When you walk into the Crusaders players’ gym at Rugby Park, championship banners along the back wall stare down at you. They have enough to cover half the length of the gym – a constant reminder to current players of the past success that the team is built on.
The 2017 banner will be the first past halfway on that wall – proud work of the current squad and symbolic of the beginning of a new Crusaders era. It’s been a long time between drinks for Super Rugby’s most successful franchise – at least in terms of what they were used to – the Crusaders 8th championship season in 2017 has been 9 years in the making.
In between, the perennial finalists lost two grand finals to Australian sides, watched the Chiefs win twice after losing back-to-back semi-finals to them and suffered their worst season result since 2001 losing seven times missing the playoffs in 2015.
2017 was the return of Crusaders rugby but this could be the dawn of a new dynasty with 2018 shaping up as another championship season.
The roster is primed with experience, with arguably the best tight five in the competition. The depth in the front row is outstanding – Owen Franks, Codie Taylor, Joe Moody, Tim Perry, Mike Alaalatoa to name a few. When All Black prop Wyatt Crockett is coming off the bench, you know your front row stocks are strong.
Before last year’s championship season, there were concerns over their age – these were proven to be overblown. The experience and toughness of this pack are invaluable assets that led the team to 14 straight victories last season.
The value the Crusaders put on experience is obvious, bringing in 35-year-old first five Mike Delaney after an age-defying season with Bay of Plenty and the calm presence of 30-year-old centre Tim Bateman.
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The franchise seems to find advantages by exploring every possible option. They experimented with ex-Wallaby Digby Ioane last season, as well as bringing in Chiefs centre Seta Tamanivalu, turning him into a solid contributor on the wing. Don’t bet against this year’s signings paying off.
History shows since 2010 every Super Rugby winning team had a 10 aged between 23-26. Even All Black legend Dan Carter – who played for the Crusaders until 33 – won his last title at age 26.
The 23-year-old Mo’unga became the latest name on that list and is only just entering the sweet spot for Super Rugby first-fives. This is a big reason to back the Crusaders this year, Mo’unga is going to get better heading into his third season.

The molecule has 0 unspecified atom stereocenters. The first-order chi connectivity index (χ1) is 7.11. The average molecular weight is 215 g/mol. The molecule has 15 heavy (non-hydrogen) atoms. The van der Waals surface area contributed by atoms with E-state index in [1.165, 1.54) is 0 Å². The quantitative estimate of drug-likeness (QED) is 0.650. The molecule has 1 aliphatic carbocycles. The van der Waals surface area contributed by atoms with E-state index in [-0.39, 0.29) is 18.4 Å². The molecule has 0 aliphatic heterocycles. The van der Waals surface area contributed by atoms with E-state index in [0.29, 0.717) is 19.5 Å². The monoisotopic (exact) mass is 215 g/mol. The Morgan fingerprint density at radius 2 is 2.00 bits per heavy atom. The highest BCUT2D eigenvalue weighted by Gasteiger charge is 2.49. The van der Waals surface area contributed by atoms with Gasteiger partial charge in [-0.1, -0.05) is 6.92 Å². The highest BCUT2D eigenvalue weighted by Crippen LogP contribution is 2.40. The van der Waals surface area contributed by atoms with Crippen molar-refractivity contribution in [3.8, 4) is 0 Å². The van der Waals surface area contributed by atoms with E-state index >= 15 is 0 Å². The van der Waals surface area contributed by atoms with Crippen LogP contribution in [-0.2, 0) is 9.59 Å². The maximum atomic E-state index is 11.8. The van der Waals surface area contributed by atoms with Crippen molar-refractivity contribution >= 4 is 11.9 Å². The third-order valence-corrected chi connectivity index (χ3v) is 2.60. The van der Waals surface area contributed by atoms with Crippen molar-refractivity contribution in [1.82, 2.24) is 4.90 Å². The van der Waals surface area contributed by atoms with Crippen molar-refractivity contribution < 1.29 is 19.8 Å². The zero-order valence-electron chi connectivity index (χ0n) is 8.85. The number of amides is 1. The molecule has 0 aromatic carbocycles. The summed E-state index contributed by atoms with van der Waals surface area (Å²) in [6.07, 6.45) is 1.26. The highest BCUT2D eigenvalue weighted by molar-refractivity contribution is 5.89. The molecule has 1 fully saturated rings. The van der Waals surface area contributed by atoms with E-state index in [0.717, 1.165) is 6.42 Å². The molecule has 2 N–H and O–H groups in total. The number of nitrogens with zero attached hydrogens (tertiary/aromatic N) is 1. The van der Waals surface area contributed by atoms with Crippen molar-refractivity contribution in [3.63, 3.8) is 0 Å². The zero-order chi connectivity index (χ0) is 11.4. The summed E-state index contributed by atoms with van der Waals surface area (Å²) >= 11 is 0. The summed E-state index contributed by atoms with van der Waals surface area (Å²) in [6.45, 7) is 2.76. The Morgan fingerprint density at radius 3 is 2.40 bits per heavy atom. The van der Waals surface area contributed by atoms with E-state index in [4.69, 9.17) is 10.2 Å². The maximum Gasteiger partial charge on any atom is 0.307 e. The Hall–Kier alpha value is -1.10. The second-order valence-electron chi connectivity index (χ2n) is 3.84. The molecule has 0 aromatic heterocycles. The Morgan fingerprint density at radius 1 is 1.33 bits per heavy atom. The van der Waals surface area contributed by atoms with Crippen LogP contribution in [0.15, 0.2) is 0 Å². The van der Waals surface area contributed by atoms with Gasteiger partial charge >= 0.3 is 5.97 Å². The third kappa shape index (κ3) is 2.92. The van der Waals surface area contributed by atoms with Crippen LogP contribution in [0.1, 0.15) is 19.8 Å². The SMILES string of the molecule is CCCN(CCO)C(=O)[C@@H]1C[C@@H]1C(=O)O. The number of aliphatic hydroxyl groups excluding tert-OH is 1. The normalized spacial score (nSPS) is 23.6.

The team weren’t widely expected to win the title in 2017. That title was a bonus in Scott Robertson’s first year at the helm and the team will be hungry for more success.
The Crusader’s toughest competition in the New Zealand conference will be the Hurricanes – the only Super team to beat them last year – and they will know it. The Canes might be the only side between the Crusaders and back-to-back titles.
New Zealand Conference Placing: 1st
Player of the Year: Richie Mo’unga
Rookie of the Year: Will Jordan
Best Signing: Mike Delaney
Breakout Player: Pete Samu
Super Rugby Placing: Champions
Best finish: Champions in 1998, 1999, 2000, 2002, 2005, 2006, 2008 and 2017
Worst finish: Twelfth in 1996
Out: Heiden Bedwell-Curtis (Manawatu), Jed Brown (Canterbury), Whetu Douglas (Treviso), Sione Fifita (Counties Manukau), Vernon Fredericks (Tasman), Leon Fukofuka (Auckland), Digby Ioane (Wild Knights), Marty McKenzie (Chiefs), Sean Wainui (Taranaki).
Squad: Ben Funnell, Andrew Makalio, Codie Taylor, Mike Alaalatoa, Wyatt Crockett, Owen Franks, Oliver Jager, Joe Moody, Tim Perry, Scott Barrett, Mitchell Dunshea, Luke Romano, Quinten Strange, Sam Whitelock, Ethan Blackadder, Billy Harmon, Kieran Read, Tom Sanders, Pete Samu, Jordan Taufua, Matt Todd, Mitchell Drummond, Bryn Hall, Jack Stratton, Mike Delany, Mitchell Hunt, Richie Mo’unga, Tim Bateman, Ryan Crotty, Jack Goodhue, Braydon Ennor, George Bridge, Israel Dagg, David Havili, Will Jordan, Jone Macilai, Manasa Mataele, Seta Tamanivalu.
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